Wednesday, February 9, 2011

Wee Waa: a country branchline station

Looking down-bound (towards end of branch) at east end of Wee Waa, 1981. Photo from flickr, courtesy opsbooks,used with permission.

Ice and snow in Fort Worth--brrr. Quite extraordinary, actually, though last year we got one big storm with 14" of snow. The past week has brought us three blasts of winter--ice, a bit of snow, and another shot of ice. It's been enough to keep me inside and brought me back to working on the railway! Quite a change from summer in Australia, where it's quite toasty warm and the sun beats down when there isn't a bushfire or cyclone or torrential flood to deal with.

Ah yes, Australia. And specifically, oh little town of Wee Waa.

I want to get at least one "scene" relatively completed in the next couple of months, so bit off the smallest chunk I could, the 9-feet of benchwork in the upstairs office containing the branchline town of Wee Waa.

Most of the track had been in place for over a year, but I'd had a couple of points left to build and wire to truly finish the trackwork off. And in studying the prototype plan a bit more closely, I decided to add a crossover off the loop in order to allow shunting the goods shed without disturbing the load bank. Such an extravagant use of points would be considered "unprototypical" in the states, where railroads do whatever they can to avoid maintaining trackage like extra crossovers and the like. But that's part of the point of a Yank modeling Australia, isn't it? To build a railway that clearly isn't the same as Bob Santa Fe or Jerry Union Pacific's pike.

Newly-revised Wee Waa.

All that's left is a few feeder wires and adding the point control rods and I'll be ready to get crackin' with scenery, a dash of paint on the backdrop, and finishing the goods shed, station and load bank before tackling the rest of the structures: there's a grain silo, the water tank by the level crossing, and a cement flood control weir where tracks pass through a levee on the up side of town, in deference to the often-flooding Namoi river.

I'm looking forward to getting the wiring and point rodding in tomorrow, so I can fire up the DCC and run a short goods train into town and give this track arrangement a test drive!

For a little vignette of what this part of the Walgett branch looked like in 1974, check out this link to a travelogue by Brian Ayling. Cool stuff.

And thanks to John at for permission to use the photo at the top of this posting of Wee Waa. Wonderful view, eh? He's got a ton of other great photos of Australian life in his flickr account, which I can't recommend highly enough.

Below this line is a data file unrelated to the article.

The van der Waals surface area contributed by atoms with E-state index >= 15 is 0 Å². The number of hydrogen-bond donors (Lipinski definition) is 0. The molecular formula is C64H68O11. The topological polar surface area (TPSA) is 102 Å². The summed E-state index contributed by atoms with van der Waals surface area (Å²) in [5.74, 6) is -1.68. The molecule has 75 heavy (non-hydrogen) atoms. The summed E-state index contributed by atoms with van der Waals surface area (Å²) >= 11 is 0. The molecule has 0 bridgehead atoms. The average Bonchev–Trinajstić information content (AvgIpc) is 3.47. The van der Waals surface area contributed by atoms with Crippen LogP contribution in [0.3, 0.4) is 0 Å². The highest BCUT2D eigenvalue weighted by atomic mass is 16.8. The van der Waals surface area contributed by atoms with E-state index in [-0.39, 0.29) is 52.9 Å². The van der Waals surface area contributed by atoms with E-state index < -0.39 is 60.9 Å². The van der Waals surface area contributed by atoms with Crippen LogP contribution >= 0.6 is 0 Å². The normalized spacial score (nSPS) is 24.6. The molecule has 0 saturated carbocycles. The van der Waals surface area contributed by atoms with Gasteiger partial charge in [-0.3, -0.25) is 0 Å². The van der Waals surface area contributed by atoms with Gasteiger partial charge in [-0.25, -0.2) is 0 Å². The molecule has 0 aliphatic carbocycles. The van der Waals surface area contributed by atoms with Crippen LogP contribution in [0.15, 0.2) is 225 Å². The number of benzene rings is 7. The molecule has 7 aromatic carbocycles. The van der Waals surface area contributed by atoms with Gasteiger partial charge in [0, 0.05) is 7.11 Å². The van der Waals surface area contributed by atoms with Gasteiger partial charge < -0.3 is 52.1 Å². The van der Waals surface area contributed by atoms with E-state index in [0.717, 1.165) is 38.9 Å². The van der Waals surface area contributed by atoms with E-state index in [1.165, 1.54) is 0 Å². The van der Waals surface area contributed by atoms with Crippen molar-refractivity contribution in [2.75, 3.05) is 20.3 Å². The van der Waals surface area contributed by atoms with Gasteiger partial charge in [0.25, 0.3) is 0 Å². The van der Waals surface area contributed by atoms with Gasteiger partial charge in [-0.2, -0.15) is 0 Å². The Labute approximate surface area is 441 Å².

The Roster Groweth

Last month, I became the quite happy recipient of eight Austrains WHX grain wagons, which are all new and shiny silver and quite noticeable on the layout. Once I fire up the Iwata brush, I hope to put an end to that! That was followed by six nice RACE containers by SDS--perfect for the OCX/OCY flats I constructed in 2010.

It's been about a year since I splurged on much equipment for the railroad. Now that the WHX's are safely aboard, I'm now waiting the postman to bring one more Train-O 44 Class, and a few resin kits from Ian Ratcliffe's IDR product line--a pair of KF flat wagons, a KHG brakevan, and a MLV louvre van for the mail train.

And then it could get ugly (or, rather, expensive). There's the Train-o MHG brake vans next month, then a pack of Austrains FS/BS/BSR coaches for the mail train after that, and more RACE containers to get from On Track and SDS, and a pack of SDS's OCY's, and, oh my, at least three packs of those tasty Tulloch tanks from SDS as well.

Like I said. It's going to get ugly. But you either have to get them now, or miss them (or end up paying high $$ from some clown on e-bay). Thank God the 48's aren't here now, or Eureka's DEB sets! It's going to be tough enough to scrimp the $$ together for airfare down under early 2012 without all these models. I'm going to have to pray for more snow and start shoveling driveways for my neighbors!